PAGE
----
The ’50s in Hungary are often remembered as the golden age of sport. In the ’52 Helsinki Olympics, the Hungarian team obtained 16 gold medals. The Puskás-led Golden Team was known by football fans all around the globe. However, the party propaganda also used these successes to its own advantage and increase the regime’s popularity. As for advancements, ’53 marks the year when the formerly known People’s Stadium – now Puskás Stadium -was built. Besides, the construction of the Budapest metro also began in this decade.
Despite all that, citizens were struggling in all aspects of life. Buildings and offices were left unheated in the middle of the harsh winter months due to coal shortages. People were freezing in their homes while reading the loud propaganda articles written about victorious Communist success stories. The income and consumption of Hungarians dropped by 10-15 percent between ’50 and ’53. Former Prime Minister Imre Nagy made a number of fruitful attempts to restore the old order by introducing tax releases for the peasantry, terminating the costly and unnecessary investments, and instead, reverting funds to the production of consumption goods. However, he was ousted in 1955 and Mátyás Rákosi replaced him in power. MDP (Hungarian Labour Party) ejected Rákosi from his parliamentary position on the excuse of his poor health. They believed, with these modifications, they could continue pushing forward the wheel of Socialism, however, they were in for a rude awakening. The ’56s Hungarian revolution put an early end to the first chapter of this dark era, however, freedom was still a distant mirage.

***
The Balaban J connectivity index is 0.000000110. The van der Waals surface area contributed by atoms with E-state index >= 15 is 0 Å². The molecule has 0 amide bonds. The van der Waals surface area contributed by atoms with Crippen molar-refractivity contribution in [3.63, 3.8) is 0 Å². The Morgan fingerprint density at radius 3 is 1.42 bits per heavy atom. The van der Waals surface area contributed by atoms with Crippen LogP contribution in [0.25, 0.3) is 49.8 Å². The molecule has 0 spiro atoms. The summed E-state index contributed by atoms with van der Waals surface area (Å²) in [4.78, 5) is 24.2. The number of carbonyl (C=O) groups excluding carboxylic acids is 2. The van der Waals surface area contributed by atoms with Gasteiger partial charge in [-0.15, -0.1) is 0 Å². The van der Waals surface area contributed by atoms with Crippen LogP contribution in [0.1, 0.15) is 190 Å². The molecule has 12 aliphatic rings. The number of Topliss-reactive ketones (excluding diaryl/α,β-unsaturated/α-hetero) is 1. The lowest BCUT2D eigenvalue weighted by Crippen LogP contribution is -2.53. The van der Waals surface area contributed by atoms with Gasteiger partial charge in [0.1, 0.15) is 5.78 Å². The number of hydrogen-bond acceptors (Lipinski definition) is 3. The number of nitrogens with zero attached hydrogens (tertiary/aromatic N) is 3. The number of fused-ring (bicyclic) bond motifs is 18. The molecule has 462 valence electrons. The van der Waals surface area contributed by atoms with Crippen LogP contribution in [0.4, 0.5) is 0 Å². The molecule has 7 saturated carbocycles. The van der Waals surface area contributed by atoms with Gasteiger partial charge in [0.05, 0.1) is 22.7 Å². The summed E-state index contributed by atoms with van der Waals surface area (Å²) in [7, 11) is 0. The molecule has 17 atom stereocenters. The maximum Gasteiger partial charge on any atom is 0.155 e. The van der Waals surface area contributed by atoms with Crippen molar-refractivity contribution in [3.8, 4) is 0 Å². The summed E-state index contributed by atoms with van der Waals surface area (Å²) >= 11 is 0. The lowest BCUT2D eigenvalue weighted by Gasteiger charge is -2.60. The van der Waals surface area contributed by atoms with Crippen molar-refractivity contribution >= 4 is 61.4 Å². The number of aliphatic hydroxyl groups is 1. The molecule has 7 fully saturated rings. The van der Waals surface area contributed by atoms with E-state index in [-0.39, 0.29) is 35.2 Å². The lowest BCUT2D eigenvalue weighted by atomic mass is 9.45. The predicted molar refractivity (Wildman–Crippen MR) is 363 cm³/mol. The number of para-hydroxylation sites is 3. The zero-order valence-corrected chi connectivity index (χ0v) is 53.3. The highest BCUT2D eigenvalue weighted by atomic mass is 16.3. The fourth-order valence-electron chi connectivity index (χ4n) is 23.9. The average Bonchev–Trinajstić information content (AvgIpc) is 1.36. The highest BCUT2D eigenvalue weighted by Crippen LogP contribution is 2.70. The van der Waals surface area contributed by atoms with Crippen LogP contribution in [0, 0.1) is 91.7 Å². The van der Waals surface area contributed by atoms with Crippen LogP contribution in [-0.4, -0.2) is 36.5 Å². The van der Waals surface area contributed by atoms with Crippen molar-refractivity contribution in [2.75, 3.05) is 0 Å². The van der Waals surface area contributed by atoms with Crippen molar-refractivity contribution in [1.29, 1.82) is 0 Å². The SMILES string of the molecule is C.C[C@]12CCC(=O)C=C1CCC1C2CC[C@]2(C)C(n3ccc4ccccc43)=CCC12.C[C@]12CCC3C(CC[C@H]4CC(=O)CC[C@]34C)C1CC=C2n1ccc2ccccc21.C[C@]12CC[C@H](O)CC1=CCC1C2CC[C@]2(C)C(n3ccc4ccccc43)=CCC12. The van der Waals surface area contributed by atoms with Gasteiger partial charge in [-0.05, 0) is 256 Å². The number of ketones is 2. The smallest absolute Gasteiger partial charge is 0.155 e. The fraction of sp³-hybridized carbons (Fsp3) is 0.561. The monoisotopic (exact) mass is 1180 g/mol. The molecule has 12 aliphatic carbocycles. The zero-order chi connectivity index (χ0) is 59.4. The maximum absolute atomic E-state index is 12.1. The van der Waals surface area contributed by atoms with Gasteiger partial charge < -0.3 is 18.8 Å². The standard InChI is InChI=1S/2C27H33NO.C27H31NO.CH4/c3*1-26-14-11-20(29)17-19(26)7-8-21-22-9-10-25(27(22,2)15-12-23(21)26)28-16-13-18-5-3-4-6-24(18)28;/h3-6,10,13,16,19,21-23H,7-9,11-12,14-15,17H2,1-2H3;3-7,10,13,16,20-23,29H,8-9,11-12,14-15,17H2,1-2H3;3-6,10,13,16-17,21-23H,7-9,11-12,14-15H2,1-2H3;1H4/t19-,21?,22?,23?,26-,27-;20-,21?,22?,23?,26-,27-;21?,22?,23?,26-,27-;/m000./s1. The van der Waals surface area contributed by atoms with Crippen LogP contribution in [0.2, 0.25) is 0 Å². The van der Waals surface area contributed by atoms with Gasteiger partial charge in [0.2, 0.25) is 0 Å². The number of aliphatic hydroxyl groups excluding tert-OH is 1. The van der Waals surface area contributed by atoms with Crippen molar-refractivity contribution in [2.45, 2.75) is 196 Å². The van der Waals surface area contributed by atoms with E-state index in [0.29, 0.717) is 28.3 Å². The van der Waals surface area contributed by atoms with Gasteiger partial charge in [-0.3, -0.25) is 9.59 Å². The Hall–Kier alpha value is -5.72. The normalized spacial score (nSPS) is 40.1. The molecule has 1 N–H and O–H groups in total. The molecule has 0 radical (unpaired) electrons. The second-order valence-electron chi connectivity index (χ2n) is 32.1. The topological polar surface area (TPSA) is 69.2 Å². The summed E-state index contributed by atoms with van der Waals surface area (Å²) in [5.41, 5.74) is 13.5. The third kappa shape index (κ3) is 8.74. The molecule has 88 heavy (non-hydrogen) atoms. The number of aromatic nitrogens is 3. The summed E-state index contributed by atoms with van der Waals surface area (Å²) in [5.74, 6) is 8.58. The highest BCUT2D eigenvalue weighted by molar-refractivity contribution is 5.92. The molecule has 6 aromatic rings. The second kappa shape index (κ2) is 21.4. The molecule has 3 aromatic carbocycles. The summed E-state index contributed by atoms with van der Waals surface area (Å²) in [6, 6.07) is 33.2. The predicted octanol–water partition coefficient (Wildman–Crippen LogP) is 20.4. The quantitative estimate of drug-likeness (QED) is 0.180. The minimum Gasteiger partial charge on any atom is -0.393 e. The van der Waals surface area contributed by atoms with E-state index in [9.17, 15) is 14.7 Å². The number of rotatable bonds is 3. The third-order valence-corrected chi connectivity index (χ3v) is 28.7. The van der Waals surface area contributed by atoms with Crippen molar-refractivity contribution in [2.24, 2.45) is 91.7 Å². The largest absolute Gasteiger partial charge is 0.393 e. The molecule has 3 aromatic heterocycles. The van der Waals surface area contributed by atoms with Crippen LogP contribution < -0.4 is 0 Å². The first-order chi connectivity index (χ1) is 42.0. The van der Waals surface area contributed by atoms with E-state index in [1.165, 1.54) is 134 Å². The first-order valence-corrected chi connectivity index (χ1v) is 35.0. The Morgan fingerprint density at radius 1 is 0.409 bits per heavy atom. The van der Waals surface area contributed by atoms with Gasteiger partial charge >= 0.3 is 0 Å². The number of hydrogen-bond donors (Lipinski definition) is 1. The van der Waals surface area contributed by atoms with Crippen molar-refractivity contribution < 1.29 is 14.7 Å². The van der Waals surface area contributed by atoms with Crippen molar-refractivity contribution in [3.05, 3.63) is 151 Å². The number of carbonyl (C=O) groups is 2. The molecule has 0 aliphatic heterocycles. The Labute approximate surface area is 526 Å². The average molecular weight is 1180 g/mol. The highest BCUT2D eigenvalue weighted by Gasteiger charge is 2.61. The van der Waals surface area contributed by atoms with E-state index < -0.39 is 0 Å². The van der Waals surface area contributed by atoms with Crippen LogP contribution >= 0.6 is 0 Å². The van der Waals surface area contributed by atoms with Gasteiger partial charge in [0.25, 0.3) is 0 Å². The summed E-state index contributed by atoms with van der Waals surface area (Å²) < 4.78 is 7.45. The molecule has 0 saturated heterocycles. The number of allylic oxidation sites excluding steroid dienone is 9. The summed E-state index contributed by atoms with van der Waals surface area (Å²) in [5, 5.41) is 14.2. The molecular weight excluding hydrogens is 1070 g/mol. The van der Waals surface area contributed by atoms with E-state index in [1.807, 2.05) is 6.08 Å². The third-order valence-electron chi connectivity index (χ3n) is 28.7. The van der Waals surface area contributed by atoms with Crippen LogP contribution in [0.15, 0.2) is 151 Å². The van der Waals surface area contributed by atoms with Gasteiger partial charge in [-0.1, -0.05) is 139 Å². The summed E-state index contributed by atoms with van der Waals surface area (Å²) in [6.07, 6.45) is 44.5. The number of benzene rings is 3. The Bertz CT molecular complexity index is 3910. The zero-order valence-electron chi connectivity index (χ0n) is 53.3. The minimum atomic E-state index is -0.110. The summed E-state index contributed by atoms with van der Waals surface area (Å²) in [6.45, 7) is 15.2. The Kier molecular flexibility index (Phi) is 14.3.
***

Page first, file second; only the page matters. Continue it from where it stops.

Source: mnl.gov.hu, rev.hu, tortenelem.fazekas.hu